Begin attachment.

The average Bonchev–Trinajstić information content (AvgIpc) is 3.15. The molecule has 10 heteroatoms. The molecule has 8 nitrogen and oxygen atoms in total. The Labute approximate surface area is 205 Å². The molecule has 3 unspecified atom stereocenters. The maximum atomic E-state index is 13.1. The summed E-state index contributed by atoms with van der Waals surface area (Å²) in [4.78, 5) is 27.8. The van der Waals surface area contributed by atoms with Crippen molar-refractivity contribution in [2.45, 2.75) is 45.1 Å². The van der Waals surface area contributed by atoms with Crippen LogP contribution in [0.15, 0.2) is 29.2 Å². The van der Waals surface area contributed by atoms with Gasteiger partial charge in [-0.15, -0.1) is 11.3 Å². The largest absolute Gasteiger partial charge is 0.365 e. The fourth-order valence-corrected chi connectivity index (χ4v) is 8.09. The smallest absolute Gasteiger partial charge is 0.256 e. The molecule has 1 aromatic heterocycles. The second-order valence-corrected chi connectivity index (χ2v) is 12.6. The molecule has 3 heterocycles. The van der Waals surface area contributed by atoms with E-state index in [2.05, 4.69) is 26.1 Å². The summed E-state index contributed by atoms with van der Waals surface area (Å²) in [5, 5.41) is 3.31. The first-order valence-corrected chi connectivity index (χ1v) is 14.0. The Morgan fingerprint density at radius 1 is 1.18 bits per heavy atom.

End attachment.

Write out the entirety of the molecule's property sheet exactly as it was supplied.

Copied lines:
The average Bonchev–Trinajstić information content (AvgIpc) is 3.15. The molecule has 10 heteroatoms. The molecule has 8 nitrogen and oxygen atoms in total. The Labute approximate surface area is 205 Å². The molecule has 3 unspecified atom stereocenters. The maximum atomic E-state index is 13.1. The summed E-state index contributed by atoms with van der Waals surface area (Å²) in [4.78, 5) is 27.8. The van der Waals surface area contributed by atoms with Crippen molar-refractivity contribution in [2.45, 2.75) is 45.1 Å². The van der Waals surface area contributed by atoms with Crippen LogP contribution in [0.15, 0.2) is 29.2 Å². The van der Waals surface area contributed by atoms with Gasteiger partial charge in [-0.15, -0.1) is 11.3 Å². The largest absolute Gasteiger partial charge is 0.365 e. The fourth-order valence-corrected chi connectivity index (χ4v) is 8.09. The smallest absolute Gasteiger partial charge is 0.256 e. The molecule has 1 aromatic heterocycles. The second-order valence-corrected chi connectivity index (χ2v) is 12.6. The molecule has 3 heterocycles. The van der Waals surface area contributed by atoms with E-state index in [2.05, 4.69) is 26.1 Å². The summed E-state index contributed by atoms with van der Waals surface area (Å²) in [5, 5.41) is 3.31. The first-order valence-corrected chi connectivity index (χ1v) is 14.0. The Morgan fingerprint density at radius 1 is 1.18 bits per heavy atom.